Heiress. Debutant. Murderer. A new generation of heroines has arrived.
Edinburgh, Scotland, 1844
Lady Aileana Kameron, the only daughter of the Marquess of Douglas, was destined for a life carefully planned around Edinburgh’s social events – right up until a faery killed her mother.
Now it’s the 1844 winter season and Aileana slaughters faeries in secret, in between the endless round of parties, tea and balls. Armed with modified percussion pistols and explosives, she sheds her aristocratic facade every night to go hunting. She’s determined to track down the faery who murdered her mother, and to destroy any who prey on humans in the city’s many dark alleyways.
But the balance between high society and her private war is a delicate one, and as the fae infiltrate the ballroom and Aileana’s father returns home, she has decisions to make. How much is she willing to lose – and just how far will Aileana go for revenge? – Goodreads
Picture it. It’s 1844. It’s Edinburgh, Scotland, with a bit of steampunk. With a light version of Steampunk thrown in and that is The Falconer. While, May made me feel like I was in 1844 with Aileana being looked down upon by society and the lack of true technology. The book ultimately did not work for me.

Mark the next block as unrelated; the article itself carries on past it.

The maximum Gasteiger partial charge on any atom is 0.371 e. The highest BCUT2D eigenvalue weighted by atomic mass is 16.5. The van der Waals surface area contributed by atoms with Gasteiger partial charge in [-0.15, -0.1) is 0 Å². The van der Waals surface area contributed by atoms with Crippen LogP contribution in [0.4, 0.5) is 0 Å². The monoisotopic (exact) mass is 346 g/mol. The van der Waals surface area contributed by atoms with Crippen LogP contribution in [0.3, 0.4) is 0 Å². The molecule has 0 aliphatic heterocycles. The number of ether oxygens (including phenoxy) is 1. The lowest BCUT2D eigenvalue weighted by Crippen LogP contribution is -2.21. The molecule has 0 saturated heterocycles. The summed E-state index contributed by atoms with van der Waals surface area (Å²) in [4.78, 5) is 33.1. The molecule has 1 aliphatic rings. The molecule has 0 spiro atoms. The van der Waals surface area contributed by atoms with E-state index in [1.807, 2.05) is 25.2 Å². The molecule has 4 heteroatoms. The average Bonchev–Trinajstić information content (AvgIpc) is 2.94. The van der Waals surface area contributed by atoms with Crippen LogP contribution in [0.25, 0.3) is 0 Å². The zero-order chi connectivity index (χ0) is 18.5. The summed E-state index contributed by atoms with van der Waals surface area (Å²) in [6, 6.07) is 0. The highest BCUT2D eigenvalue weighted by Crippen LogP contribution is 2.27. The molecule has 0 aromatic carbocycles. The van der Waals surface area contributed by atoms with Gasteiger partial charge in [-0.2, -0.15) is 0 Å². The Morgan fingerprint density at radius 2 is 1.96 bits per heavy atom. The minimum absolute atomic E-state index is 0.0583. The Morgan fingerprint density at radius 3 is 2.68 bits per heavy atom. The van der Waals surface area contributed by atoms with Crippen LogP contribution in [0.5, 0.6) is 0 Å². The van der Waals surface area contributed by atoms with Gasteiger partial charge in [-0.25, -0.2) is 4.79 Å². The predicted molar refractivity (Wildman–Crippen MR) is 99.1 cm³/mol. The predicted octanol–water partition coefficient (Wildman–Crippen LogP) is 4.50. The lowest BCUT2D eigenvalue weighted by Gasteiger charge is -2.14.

You see, Aileana is a bit..weird. 1844 quirky you could say. She can see faerys and after one killed her mother, hell hath no fury like a woman who’s mother was killed. Quickly after this, Aileana forms an alliance with Kiaran, who himself is a fae. Kiaran has his own messed up back story, which is also all about vengeance, even though the two know almost nothing about each other and the messed up backstories. Their alliance is strictly and purely business, there is no care about the personal side.
Along with Kiaran, and fighting the fae, Aileana is fighting her father and society. Her father has recently returned to town and would like to marry her off, now that she is the right age, it is important that she is presented. As you can assume, she is super excited about this prospect. While Aileana is fighting her father and being presented, she is continuously training with Kiaran to become stronger and better and fighting the fae. There is a lot of fighting in this novel.
Yet, for all the fighting and action in this novel, I was consistently bored. I never got the feeling that I was in 1844 Edinburgh. I felt like this could have taken place right next to me, in present day 2014 Phoenix. With such a rich time period, I hoped for more and sadly stayed disappointed for most of The Falconer. What didn’t disappoint me however was Aileana and her need for vengeance. She wasn’t afraid to kick ass, but when she wasn’t kicking ass she was just..there. Flat, arguing with her father about society. I quickly stopped caring about Aileane, the bad-ass character that Kiaran was supposed to be and even the perfect love interest that is Gavin.
I wanted to love this book. I did. Most people I’m friends with on goodreads loved and adored this book, but for me, the book, the characters, everything ultimately fell flat.